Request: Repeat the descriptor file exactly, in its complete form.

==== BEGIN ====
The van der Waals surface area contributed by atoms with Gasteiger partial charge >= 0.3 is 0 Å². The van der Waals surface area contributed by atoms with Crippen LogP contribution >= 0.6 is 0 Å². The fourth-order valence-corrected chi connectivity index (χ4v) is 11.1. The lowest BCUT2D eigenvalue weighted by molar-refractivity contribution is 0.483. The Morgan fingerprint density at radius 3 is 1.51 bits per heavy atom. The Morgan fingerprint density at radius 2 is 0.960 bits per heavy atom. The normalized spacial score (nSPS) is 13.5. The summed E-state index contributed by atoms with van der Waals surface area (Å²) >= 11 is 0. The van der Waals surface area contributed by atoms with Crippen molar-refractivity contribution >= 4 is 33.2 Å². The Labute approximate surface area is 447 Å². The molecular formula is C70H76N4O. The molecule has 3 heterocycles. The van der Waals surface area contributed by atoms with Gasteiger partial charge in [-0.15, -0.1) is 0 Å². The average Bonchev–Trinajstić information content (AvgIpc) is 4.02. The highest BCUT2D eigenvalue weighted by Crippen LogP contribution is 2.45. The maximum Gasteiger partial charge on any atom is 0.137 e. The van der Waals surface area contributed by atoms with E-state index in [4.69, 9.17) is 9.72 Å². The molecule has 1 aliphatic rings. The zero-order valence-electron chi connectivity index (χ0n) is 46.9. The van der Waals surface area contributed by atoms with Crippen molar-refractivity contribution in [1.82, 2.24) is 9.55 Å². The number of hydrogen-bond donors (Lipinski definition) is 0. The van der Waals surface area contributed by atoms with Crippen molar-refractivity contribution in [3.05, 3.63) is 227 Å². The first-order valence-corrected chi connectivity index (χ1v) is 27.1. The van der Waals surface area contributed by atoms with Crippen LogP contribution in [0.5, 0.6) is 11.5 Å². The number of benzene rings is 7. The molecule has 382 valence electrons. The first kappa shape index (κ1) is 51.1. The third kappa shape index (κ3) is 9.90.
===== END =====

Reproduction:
The van der Waals surface area contributed by atoms with Gasteiger partial charge >= 0.3 is 0 Å². The van der Waals surface area contributed by atoms with Crippen LogP contribution >= 0.6 is 0 Å². The fourth-order valence-corrected chi connectivity index (χ4v) is 11.1. The lowest BCUT2D eigenvalue weighted by molar-refractivity contribution is 0.483. The Morgan fingerprint density at radius 3 is 1.51 bits per heavy atom. The Morgan fingerprint density at radius 2 is 0.960 bits per heavy atom. The normalized spacial score (nSPS) is 13.5. The summed E-state index contributed by atoms with van der Waals surface area (Å²) >= 11 is 0. The van der Waals surface area contributed by atoms with Crippen molar-refractivity contribution >= 4 is 33.2 Å². The Labute approximate surface area is 447 Å². The molecular formula is C70H76N4O. The molecule has 3 heterocycles. The van der Waals surface area contributed by atoms with Gasteiger partial charge in [-0.15, -0.1) is 0 Å². The average Bonchev–Trinajstić information content (AvgIpc) is 4.02. The highest BCUT2D eigenvalue weighted by Crippen LogP contribution is 2.45. The maximum Gasteiger partial charge on any atom is 0.137 e. The van der Waals surface area contributed by atoms with E-state index in [4.69, 9.17) is 9.72 Å². The molecule has 1 aliphatic rings. The zero-order valence-electron chi connectivity index (χ0n) is 46.9. The van der Waals surface area contributed by atoms with Crippen molar-refractivity contribution in [1.82, 2.24) is 9.55 Å². The number of hydrogen-bond donors (Lipinski definition) is 0. The van der Waals surface area contributed by atoms with Crippen molar-refractivity contribution in [3.05, 3.63) is 227 Å². The first-order valence-corrected chi connectivity index (χ1v) is 27.1. The van der Waals surface area contributed by atoms with Crippen LogP contribution in [0.5, 0.6) is 11.5 Å². The number of benzene rings is 7. The molecule has 382 valence electrons. The first kappa shape index (κ1) is 51.1. The third kappa shape index (κ3) is 9.90.